• Oscar Bronner [1998] – abuse to refuse access to essential facilities where possibility of eliminating undertaking, access indispensable, no actual or potential alternative and no objective justification – no abuse on facts
  • Microsoft [2007] – IP refusal to supply abuse were indispensable, risk of elimination of effective downstream competition, prevention of new technological or product development, no objective justification – abusr to not provide Sun with server interface

Objective justification

The CJEU has developed objective justifications to allow abuse conduct to be allowed:

  • United Brands [1979] – protection of commercial interests – no abuse if reasonable and proportionate action to specifically intended to strengthen market position
  • Tetra-Pak II [1996] – public interest justification
  • British Airways [2007] – efficiencies – where advantage to market or consumers outweighs negative effects, and causal link to benefit, no abuse


Historically (prior to May 2004), the Commission had a monopoly on the enforcement of competition law. Before undertakings entered into agreements which could be anti-competitive, they were required to obtain the Commission’s prior approval. This created significant bottlenecks, resulting in the enactment of the Council regulation 1/2003 (‘the regulation’). This regulation decentralised enforcement powers from the Commission to ‘National Competition Authorities’ (NCAs) and national courts. Now, undertakings can carry out self-assessments to decide whether an agreement is anti-competitive, and an NCA can approve the transaction after it has been concluded. Block exemptions still exist, but individual exemptions are now called ‘rights of defence’, as the agreement will already have been entered into, and the undertaking will be seeking to rely on their self-assessment conclusion.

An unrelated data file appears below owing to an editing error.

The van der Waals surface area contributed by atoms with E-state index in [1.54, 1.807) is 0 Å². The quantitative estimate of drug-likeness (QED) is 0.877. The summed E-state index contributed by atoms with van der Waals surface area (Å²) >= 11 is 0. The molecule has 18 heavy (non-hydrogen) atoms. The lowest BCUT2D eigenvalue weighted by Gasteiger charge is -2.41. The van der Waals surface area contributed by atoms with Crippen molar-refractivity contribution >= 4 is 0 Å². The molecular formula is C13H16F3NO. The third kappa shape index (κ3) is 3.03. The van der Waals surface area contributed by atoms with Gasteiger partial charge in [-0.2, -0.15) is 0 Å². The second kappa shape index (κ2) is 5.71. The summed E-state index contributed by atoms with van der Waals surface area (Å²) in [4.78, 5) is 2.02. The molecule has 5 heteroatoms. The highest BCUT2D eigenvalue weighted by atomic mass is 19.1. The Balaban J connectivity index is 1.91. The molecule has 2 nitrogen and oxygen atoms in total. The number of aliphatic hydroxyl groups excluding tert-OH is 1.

The issue with devolving powers to NCAs is a lack of legal certainty, as an NCA may interpret Commission guidance differently to the Commission itself. The Commission may at any time interfere with an NCA’s case, taking over the case entirely. The Commission can also request information, investigate, take statements and inspect private property. According to AKZO [1991], in-house lawyers are not protected from Commission investigations.


  • Art 17 of the regulation allows requests to be made for information. There is no duty to comply with these requests, as an undertaking cannot be expected to incriminate itself
  • Art 20-21 allows for ‘dawn raids’ to take place on suspected property
  • Art 27(1) provides the first step in any investigation – the Commission will issue a ‘statement of objections’ to the undertaking concerned, explaining that it will be making a decision on the undertaking’s compliance with competition law. The undertaking will have a right to a fair hearing
  • Art 7(1) provides the penalties for breaches of competition law – proportionate remedies. The Commission may require commitment decisions, or it may fine the undertaking for up to 10% of its gross turnover, or both

A statement of objections is not judicially reviewable under art 263 TFEU, as it is only a preparatory act to a decision, following IBM v Commission [1981]. Participating undertakings or competitors may also appeal a decision of the Commission to the General Court, according to Metro [1986]. Under Kruidvat [1996], a dealer who cannot obtain supplies as a result of a decision may not appeal to the General Court.

Failure to act

Where the Commission fails to act on a reported breach, the reporter may claim under Art 265 TFEU that the Commission has failed to act. According to Asia Motor France [1992], this would require the Commission to have been called upon to act, after which it fails to define its position within 2 months. Automec II [1992] did suggest that the Commission should be allowed to prioritise and cannot be forced to decide whether a reported breach was accurate. The Commission is entitled to reject, with reasons, a report within 2 months, according to Guerin Auto v Commission [1995].

An undertaking who wishes to enforce a potential breach of competition law can now also do so in a national court.


It is submitted that despite disparities in interpretation, the recent reform of enforcement powers in competition law have been beneficial to undertakings by speeding up transactions (not waiting for Commission approval). However, the AKZO [1991] test ought to be reformed to allow dominant market players to run ‘loss-leading’ sales, and the more resource intensive ‘consumer detriment’ model ought to be preferred.